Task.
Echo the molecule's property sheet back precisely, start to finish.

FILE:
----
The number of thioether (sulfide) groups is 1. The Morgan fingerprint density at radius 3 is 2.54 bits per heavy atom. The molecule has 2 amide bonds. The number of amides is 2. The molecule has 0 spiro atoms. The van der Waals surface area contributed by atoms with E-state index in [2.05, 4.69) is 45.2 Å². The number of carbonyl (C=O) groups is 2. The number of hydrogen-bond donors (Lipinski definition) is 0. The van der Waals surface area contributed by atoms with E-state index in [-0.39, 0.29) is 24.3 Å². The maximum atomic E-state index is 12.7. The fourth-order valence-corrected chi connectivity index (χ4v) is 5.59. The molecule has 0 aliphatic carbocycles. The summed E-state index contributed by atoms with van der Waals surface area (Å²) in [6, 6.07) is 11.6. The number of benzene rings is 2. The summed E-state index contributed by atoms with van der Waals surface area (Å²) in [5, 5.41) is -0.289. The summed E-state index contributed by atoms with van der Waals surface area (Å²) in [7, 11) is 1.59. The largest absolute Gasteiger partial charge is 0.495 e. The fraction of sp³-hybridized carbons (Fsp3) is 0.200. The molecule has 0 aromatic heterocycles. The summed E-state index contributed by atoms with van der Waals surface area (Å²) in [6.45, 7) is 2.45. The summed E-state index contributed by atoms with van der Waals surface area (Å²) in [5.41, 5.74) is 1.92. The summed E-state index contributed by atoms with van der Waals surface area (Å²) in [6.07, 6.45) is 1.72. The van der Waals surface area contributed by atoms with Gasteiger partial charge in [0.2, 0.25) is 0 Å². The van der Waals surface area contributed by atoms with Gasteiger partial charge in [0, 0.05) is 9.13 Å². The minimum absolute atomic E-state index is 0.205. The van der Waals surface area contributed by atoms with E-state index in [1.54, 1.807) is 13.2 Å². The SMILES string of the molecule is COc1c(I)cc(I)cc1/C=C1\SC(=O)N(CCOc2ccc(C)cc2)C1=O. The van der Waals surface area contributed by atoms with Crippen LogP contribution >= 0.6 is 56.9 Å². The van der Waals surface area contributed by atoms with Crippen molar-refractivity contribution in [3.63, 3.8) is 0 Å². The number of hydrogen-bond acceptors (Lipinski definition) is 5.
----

The number of thioether (sulfide) groups is 1. The Morgan fingerprint density at radius 3 is 2.54 bits per heavy atom. The molecule has 2 amide bonds. The number of amides is 2. The molecule has 0 spiro atoms. The van der Waals surface area contributed by atoms with E-state index in [2.05, 4.69) is 45.2 Å². The number of carbonyl (C=O) groups is 2. The number of hydrogen-bond donors (Lipinski definition) is 0. The van der Waals surface area contributed by atoms with E-state index in [-0.39, 0.29) is 24.3 Å². The maximum atomic E-state index is 12.7. The fourth-order valence-corrected chi connectivity index (χ4v) is 5.59. The molecule has 0 aliphatic carbocycles. The summed E-state index contributed by atoms with van der Waals surface area (Å²) in [6, 6.07) is 11.6. The number of benzene rings is 2. The summed E-state index contributed by atoms with van der Waals surface area (Å²) in [5, 5.41) is -0.289. The summed E-state index contributed by atoms with van der Waals surface area (Å²) in [7, 11) is 1.59. The largest absolute Gasteiger partial charge is 0.495 e. The fraction of sp³-hybridized carbons (Fsp3) is 0.200. The molecule has 0 aromatic heterocycles. The summed E-state index contributed by atoms with van der Waals surface area (Å²) in [6.45, 7) is 2.45. The summed E-state index contributed by atoms with van der Waals surface area (Å²) in [5.41, 5.74) is 1.92. The summed E-state index contributed by atoms with van der Waals surface area (Å²) in [6.07, 6.45) is 1.72. The van der Waals surface area contributed by atoms with Gasteiger partial charge in [0.2, 0.25) is 0 Å². The van der Waals surface area contributed by atoms with Gasteiger partial charge in [0, 0.05) is 9.13 Å². The minimum absolute atomic E-state index is 0.205. The van der Waals surface area contributed by atoms with E-state index in [1.54, 1.807) is 13.2 Å². The SMILES string of the molecule is COc1c(I)cc(I)cc1/C=C1\SC(=O)N(CCOc2ccc(C)cc2)C1=O. The van der Waals surface area contributed by atoms with Crippen LogP contribution >= 0.6 is 56.9 Å². The van der Waals surface area contributed by atoms with Crippen molar-refractivity contribution in [3.63, 3.8) is 0 Å². The number of hydrogen-bond acceptors (Lipinski definition) is 5.